A federal court has been asked by the Seminole Tribe and Florida’s state government to postpone a trial regarding whether the tribe is able to keep offering blackjack at its casinos.

The trial is scheduled for two weeks in July but on Wednesday attorneys representing both the state and the tribe asked a federal court judge in Tallahassee to set back the trial date. Both sides claim to need additional time to interview potential witnesses and have requested that the trial is set for October instead.

The request indicates that both the tribe and the state assumed that Florida’s legislature would approve the new $3 billion compact negotiated last December between Governor Rick Scott and the Seminole Tribe. Had that happened, a trial would have been unnecessary. However, the bills also became host to a number of other gambling provisions deemed necessary to get the legislation passed, which undoubtedly led to its demise. That means, at the earliest, a new compact will not be approved until next year.

The suit filed by the Seminoles is based on the original agreement between the tribe and former Governor Crist. In addition to giving tribal casinos exclusivity over banked card games such as blackjack, it also stipulated that when the compact expired, the Seminole would have a 90-day grace period to continue to offer the games. That compact expired on July 31, which prompted the federal Northern District of Florida suit which accuses the state of not conducting “good faith” dialogue regarding a renegotiated deal as per the Indian Gaming Regulatory Act (IGRA). Less than a week after the Seminole’s filing, the state countered with a suit of its own asking a judge in Tampa’s federal Middle District to stop the games. According to the tribe, even without the compact, it has a right to continue to offer the games because the state violated the tribe’s exclusivity rights by allowing pari-mutuels throughout Florida to offer electronic versions of the games.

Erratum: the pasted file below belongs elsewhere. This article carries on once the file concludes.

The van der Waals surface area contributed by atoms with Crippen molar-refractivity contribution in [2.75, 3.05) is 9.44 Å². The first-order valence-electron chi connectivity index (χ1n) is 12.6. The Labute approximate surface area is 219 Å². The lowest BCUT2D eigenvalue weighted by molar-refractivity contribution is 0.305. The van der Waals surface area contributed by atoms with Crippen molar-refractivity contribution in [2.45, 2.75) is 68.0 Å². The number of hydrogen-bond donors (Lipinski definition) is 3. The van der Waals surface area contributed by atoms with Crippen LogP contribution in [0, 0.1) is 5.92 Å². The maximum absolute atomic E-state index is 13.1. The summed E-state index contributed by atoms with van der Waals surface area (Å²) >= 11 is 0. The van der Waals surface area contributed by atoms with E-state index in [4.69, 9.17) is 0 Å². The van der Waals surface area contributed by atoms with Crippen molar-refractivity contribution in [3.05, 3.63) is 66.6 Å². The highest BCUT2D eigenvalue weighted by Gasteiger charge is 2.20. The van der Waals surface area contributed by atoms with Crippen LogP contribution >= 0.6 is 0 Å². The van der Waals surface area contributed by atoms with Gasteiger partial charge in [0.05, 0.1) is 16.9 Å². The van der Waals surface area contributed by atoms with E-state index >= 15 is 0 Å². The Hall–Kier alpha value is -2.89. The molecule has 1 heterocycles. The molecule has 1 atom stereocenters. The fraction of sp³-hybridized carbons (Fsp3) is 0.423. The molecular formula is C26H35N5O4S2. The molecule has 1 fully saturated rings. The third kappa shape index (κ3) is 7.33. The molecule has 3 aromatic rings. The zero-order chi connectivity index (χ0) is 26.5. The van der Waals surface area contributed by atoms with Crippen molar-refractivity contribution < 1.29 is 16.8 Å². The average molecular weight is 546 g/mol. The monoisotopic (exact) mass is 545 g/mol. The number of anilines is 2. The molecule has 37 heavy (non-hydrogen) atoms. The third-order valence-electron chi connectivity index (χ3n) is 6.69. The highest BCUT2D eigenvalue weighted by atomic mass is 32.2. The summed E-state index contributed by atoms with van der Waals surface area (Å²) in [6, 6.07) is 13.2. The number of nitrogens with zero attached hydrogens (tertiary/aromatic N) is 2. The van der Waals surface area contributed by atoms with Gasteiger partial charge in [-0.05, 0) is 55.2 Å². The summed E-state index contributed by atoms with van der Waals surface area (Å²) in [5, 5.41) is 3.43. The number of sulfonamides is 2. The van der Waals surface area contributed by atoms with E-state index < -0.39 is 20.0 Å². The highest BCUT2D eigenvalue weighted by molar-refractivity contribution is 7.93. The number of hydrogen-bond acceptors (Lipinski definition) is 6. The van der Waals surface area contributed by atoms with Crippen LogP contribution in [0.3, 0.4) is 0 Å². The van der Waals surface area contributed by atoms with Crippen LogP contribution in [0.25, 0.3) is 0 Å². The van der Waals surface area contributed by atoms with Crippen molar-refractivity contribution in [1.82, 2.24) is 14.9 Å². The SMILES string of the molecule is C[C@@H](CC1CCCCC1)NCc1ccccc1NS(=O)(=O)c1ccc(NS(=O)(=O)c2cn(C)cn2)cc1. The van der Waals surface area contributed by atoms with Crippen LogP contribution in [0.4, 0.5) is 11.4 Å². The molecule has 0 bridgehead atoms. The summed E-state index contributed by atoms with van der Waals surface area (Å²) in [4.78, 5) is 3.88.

As long as the competing lawsuits remain in play, blackjack continues to be offered at the Seminole Tribe casinos, and the tribe is still providing monthly payments to the state. In the meantime the tribe has upped the ante on their other gambling options, including a new room at the Seminole Hard Rock Hotel & Casino Tampa dedicated to VIP Slots that launched on February 16.

Reserved specifically for VIP guests, the VIP Slots room features 85 high-limit slot machines, credit office, dedicated cage, ATM, lounge seating, restrooms and service bar. Additionally, continual entertainment is provided by four 75-inch televisions. Others amenities include a private salon area which provides secluded gaming for VIP guests and their guests as well. The private salon area includes four slot machines, which can when requested be changed, a private restroom, a refrigerator that can be pre-stocked with the patron’s favorite beverages, and a seating area with a 75-inch television.

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